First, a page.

Voice therapy goals - Find Your Voice
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Voice therapy goals

Voice therapy goals for transgender and non binary individuals

Healthy and flexible voice

Developing and maintaining a healthy, natural sustainable voice requires care. You need to have a solid understanding of vocal anatomy and physiology, as well as important factors in maintaining vocal health: adequate hydration, deactivation of muscle tension and healthy use of the vocal instrument.

How high or how low is your voice?

Pitch or frequency refers to how high or low a person speaks. This is determined by how fast the vocal folds are vibrating. The average woman speaks in an average range between approximately 165Hz-220Hz, while the average man speaks in an average range between approximately 90Hz-130Hz. A voice that might be identified as gender ambiguous is generally in the area of 165Hz. While pitch is the initial auditory identifier for gender, it is not the only one factor. Simply having a higher or lower voice does necessarily change the perception of a different gender.

Intonation

The rise and the fall of voice in conversation also contributes the the listener’s perception gender. While there is wide range of variability within and across genders, largely speaking, the female voice has wider amplitude of change (shift) than the male voice, which tends to be flatter. It is not necessarily the case that women inflect more often than men, however, the style of inflection is different.

Resonance (timbre)

Resonance can be described as the tone quality and placement of the sound. It is the result of different harmonics blending together and being influenced by different textures, surfaces and sizes, breath support and levels of articulatory tension.  Two different guitars might sound different as a result of being a slightly different size, being made of different wood, the sound hole being a different size, or the way a string is plucked or strummed. So too with the human voice – it is played within a vessel of different size, shape and textures. In general, the female voice tends to have a heady more forward focused tone while the male tone tends to “play” more in the chest or lower throat. Light and dark are other words that might be employed in the difference in tone. Resonance, along with voice quality, is one of the aspects of voice that help a listener recognize an individual’s personal sound.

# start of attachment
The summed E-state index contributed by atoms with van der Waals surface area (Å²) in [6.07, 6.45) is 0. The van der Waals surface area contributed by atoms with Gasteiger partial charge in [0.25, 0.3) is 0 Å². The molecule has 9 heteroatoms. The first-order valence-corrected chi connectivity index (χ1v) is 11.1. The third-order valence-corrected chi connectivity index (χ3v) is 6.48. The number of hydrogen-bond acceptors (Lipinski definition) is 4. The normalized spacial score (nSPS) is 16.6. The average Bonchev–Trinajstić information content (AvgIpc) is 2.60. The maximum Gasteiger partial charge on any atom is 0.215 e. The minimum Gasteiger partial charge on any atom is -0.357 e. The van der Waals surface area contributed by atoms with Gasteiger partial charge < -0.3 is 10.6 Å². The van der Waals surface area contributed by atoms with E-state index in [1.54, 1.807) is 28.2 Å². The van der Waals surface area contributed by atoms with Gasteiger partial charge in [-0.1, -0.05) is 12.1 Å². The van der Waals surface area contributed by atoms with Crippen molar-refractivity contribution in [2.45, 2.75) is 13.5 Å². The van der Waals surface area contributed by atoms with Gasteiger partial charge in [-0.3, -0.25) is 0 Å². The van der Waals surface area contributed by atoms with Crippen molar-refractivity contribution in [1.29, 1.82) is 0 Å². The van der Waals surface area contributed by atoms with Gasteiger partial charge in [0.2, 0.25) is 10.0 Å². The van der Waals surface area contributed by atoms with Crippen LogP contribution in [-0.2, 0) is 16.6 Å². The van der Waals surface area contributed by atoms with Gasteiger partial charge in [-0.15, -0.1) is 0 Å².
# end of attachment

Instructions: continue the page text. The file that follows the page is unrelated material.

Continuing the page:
Non-speech communication

Techniques will be learned to cough, clear the throat, laugh and sneeze with a sound that matches gender identity.

Verbal and non-verbal communication

Women and men express themselves in different ways. Society is, however, slowly moving towards greater non-conformity, an a less binary perception of communication. Semantics need to be explored from an individual, gender and cultural standpoint.

We are evolving towards fewer gender stereotypes, but people continue to associate certain nonverbal communication with one or the other gender. Working on movement, posture, gesture, eye contact, personal space and touch can help a person to feel more aligned with their gender identity. It is important, as with all aspects of communication, to learn a nonverbal communication vernacular that fits not only gender identity, but culture and personality.

 

Resource:

Voice and Communication Therapy for the Transgender/Transsexual Client: A Comprehensive Clinical Guide by Richard K. Adler, Sandy Hirsch, Michelle Mordaunt (2012)